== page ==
by guest blogger Mark A. Moyad, MD, MPH, Director of Complementary and Alternative Medicine at the University of Michigan Medical Center
- Only about 20 percent of women experience orgasm on a regular basis with their partner.
- At least 30 percent of women have issues with sexual desire, arousal, or orgasm.
- A low libido/desire is the most common complaint women have about their sex lives.
Low libido is a very common problem for women. But there are natural ways to give yours a boost. Here are some of the ones I know to work well:
1) Try a supplement. ArginMax, is a dietary supplement made from L-arginine, Panax ginseng, Ginkgo biloba, damiana leaf, and various vitamins and minerals. There have been two placebo-controlled studies published (2001, 2006) showing that this combination helps to improve arousal, desire, orgasm, sexual frequency, and clitoral sensation in women. The latest clinical study showed a benefit within four weeks. And this supplement does not appear to have estrogenic enhancement properties, which means that you don't have to worry about it messing with your hormones. Interestingly, a recent randomized trial utilizing 3 grams of Panax ginseng daily and no other ingredients compared to placebo found a significant improvement in arousal for postmenopausal women and further clinical trials in premenopausal women are being conducted right now. I'll keep you posted on how that goes.
2) Use warming massage oil. An over-the-counter massage oil for women known as Zestra has some clinical results to suggest that it increases sensitivity and warmth, and may improve female desire, arousal, and overall sexual pleasure when applied to the clitoris, labia, and vaginal opening. Zestra is a blend of borage seed oil, evening primrose oil, angelica root extract, and coleus extract. Interestingly, borage and evening primrose oil contain large amounts of gamma-linolenic acid (GLA, an omega-6 fatty acid), which theoretically can get metabolized to prostaglandin, a compound that could increase blood flow and enhance nerve communication. A few participants in the trials experienced mild genital burning that lasted 5 to 30 minutes, so you might want to test it out on a small area before you go spreading it around.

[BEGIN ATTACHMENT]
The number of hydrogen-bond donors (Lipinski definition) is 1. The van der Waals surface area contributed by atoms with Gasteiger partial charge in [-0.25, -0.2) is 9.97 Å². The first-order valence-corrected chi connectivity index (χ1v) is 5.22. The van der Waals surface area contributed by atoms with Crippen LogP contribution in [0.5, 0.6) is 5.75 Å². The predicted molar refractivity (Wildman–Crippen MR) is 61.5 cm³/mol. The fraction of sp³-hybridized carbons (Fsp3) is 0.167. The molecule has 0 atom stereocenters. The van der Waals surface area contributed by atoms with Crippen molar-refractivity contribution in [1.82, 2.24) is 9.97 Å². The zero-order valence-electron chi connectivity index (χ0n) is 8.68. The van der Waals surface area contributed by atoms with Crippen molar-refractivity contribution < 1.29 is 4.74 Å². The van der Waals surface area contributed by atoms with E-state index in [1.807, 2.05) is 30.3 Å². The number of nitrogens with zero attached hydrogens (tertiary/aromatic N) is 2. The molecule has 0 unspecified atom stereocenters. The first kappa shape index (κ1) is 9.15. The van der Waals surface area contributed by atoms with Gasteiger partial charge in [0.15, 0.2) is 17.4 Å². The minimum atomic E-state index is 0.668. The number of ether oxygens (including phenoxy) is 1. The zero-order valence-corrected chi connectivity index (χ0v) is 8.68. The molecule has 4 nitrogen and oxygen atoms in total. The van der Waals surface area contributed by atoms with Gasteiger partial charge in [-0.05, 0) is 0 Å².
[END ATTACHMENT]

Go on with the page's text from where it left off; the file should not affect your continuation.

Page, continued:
3) Lube. I'm surprised that more experts aren't telling women about the benefits of lubricants! Especially since pain is often cited as a reason why women are less sexually active than they might otherwise be. And chaffing is something that happens to even the most naturally lubricated women. Choose a water-based lube for a quick romp and silicone for longer encounters. And be aware that oil-based lubricants such as petroleum jelly, olive oil, clear mineral oil, coconut butter, and vitamin E should not be used with condoms because they can cause them to break. Silicone lubricants are not absorbed well by the skin, and stay fluid longer, but must be cleaned off with soap and water. (But be careful when using these in the shower because they make everything slippery!)
4) Make lifestyle changes. By far, the best and cheapest option! Recent groundbreaking research from Italy demonstrated that lifestyle changes can improve overall sexual satisfaction and even prevent sexual dysfunction in women, including loss of desire, libido, arousal, inability to orgasm, pain, and dryness. The results of the study suggest that you should try to:
- Exercise at least every other day for 30 minutes or more, and break a sweat so that over time your resting heart rate decreases.
- Reduce the overall calories in your diet by 100 to 200 calories a day. (Get rid of that cookie or trade that latte, perhaps?)
- Increase your intake of fatty, omega-3-rich fish to 2 servings a week
- Increase your intake of monounsaturated fat and omega-3s from plant sources like flaxseed, chia seed, and heart-healthy cooking oils such as canola, olive, and safflower.
- Increase your intake of high-quality protein from lean grass-fed beef, fish, or eggs, or from protein powders such as those made with whey, egg white, or, if you are a strict vegetarian from soy, pea, or brown rice powders.
- Consume 20 to 30 grams of quality fiber every day. Some great sources are beans, peas, and lentils. Berries, nuts, and whole grains are also good.
Dr. Moyad is the Jenkins/Pokempner Director of Complementary and Alternative Medicine at the University of Michigan Medical Center. He has maintained a consulting practice in complementary medicine for more than 15 years. He lives with his wife and dog Chauncey in Ann Arbor, MI, and just became an empty nester.
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